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E-mails show Arizona campus worried about Loughner before shootings

By the CNN Wire Staff
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Loughner's college defends policies
  • Arizona college police kept eye out for Loughner after suspension
  • Alleged shooter of Giffords, others, kicked off college campus in October
  • Campus authorities did not alert outside law enforcement before shootings

(CNN) -- Before Jared Lee Loughner allegedly opened fire on an Arizona congresswoman, police at an area college he had previously attended were put on alert to keep him off campus, according to e-mails obtained Monday by CNN.

The e-mails, dated December 23 and December 28, show that campus police at Pima Community College were distributing photos of Loughner to staffers and night watchmen, adding patrols in an area of the campus they believed Loughner had visited and searching for videos he'd posted online.

The Monday release of the e-mails came a day after an attorney for the college defended it in a CNN interview for not alerting outside law enforcement about Loughner before the January 8 shooting spree. The attack killed six people and injured 13 others, including U.S. Representative Gabrielle Giffords, R-Arizona, at a Tucson supermarket.

Loughner did not have a record of criminal violence before the shootings.

"We don't report people simply because their behavior is odd and strange," the attorney, Alice Callison, said. "He had made no specific threats against anyone here at the college or anyone else that we were aware of."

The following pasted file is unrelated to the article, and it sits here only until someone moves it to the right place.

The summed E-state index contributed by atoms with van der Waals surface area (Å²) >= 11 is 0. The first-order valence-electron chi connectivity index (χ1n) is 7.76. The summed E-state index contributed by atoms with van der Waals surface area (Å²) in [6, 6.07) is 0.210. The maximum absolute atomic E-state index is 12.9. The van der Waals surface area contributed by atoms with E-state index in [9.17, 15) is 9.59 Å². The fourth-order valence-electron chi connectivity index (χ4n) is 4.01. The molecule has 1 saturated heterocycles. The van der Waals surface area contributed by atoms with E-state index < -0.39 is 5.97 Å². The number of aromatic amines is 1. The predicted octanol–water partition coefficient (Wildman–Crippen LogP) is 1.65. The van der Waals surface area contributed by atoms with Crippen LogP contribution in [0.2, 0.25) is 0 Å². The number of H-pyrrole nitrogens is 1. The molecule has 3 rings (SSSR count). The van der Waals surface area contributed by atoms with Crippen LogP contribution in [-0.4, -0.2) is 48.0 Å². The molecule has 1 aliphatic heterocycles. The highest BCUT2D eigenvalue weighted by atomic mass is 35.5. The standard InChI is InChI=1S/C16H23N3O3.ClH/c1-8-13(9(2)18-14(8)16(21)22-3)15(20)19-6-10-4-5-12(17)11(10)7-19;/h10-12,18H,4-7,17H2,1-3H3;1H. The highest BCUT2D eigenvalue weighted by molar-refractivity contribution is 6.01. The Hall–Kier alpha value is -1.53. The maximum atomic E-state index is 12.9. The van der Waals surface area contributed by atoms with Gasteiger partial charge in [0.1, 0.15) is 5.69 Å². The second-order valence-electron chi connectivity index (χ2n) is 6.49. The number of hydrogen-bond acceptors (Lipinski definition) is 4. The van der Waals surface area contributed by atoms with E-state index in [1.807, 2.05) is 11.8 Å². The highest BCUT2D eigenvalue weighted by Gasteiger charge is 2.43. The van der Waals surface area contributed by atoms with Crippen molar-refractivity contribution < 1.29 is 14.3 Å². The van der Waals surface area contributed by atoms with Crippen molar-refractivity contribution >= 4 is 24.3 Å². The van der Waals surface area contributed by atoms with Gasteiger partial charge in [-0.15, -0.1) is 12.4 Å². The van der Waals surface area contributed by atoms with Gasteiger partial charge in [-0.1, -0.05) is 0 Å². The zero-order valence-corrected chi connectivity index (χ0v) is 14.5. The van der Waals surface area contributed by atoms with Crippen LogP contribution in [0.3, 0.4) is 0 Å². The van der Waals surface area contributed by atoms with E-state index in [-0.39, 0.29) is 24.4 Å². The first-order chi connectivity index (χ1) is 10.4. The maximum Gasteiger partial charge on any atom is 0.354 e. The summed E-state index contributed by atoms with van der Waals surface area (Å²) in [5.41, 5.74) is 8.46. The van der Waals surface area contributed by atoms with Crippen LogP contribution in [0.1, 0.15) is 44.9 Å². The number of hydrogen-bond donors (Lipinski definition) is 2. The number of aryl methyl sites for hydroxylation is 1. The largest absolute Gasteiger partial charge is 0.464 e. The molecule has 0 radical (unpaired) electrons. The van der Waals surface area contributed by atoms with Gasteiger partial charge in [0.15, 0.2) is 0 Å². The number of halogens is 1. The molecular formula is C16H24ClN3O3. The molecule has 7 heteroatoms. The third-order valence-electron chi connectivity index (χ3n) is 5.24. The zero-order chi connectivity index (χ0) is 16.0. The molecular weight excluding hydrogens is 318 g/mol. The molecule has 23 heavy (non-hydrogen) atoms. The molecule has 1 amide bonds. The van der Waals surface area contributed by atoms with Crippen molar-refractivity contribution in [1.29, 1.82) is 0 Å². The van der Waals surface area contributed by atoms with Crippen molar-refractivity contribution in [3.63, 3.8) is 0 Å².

However, the e-mails obtained by CNN through the Arizona Open Records Act show that, before the shootings, Pima officials considered Loughner enough of a threat to bolster security in case he tried to revisit the campus.

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In October 2010, Loughner was suspended from Pima and told he could not return without undergoing a mental health evaluation to ensure he was not a danger to fellow students and faculty. Loughner's suspension occurred after he was reported five times to campus authorities for classroom outbursts.

College authorities put out the alert after learning that Loughner may have revisited Pima after his suspension, video-recorded part of the campus and posted the recording online.

"In regards to Jared Loughner," wrote college Police Commander Manny A. Amado on December 28, "I will have a photo of Jared copied and given to the swing shift crew and have them conduct more frequent checks of the Northwest Campus, to include the night roving CSO. I will also have a copy given to the facilities crew."

Five days earlier, college police Sgt. Dan Simmons alerted others to a rambling text video Loughner had posted on YouTube. It was not the video containing footage of the campus.

"Haywood happened to find this on You Tube," Simmons wrote. "More drivel from Jared Loughner. Doubt there is anything to it."

In another e-mail, a college official asked Amado if Loughner had contacted the school to set up an appointment and if "the facilities guys" have a photography to identify Loughner if he visited the campus after hours.

Callison said it is campus policy not to report students without criminal histories to outside law enforcement. That policy, she said, has not changed since the January 8 shootings.

"We had a process in place," Callison said, "and we dealt with this student in a reasonable fashion based on what we knew at the time."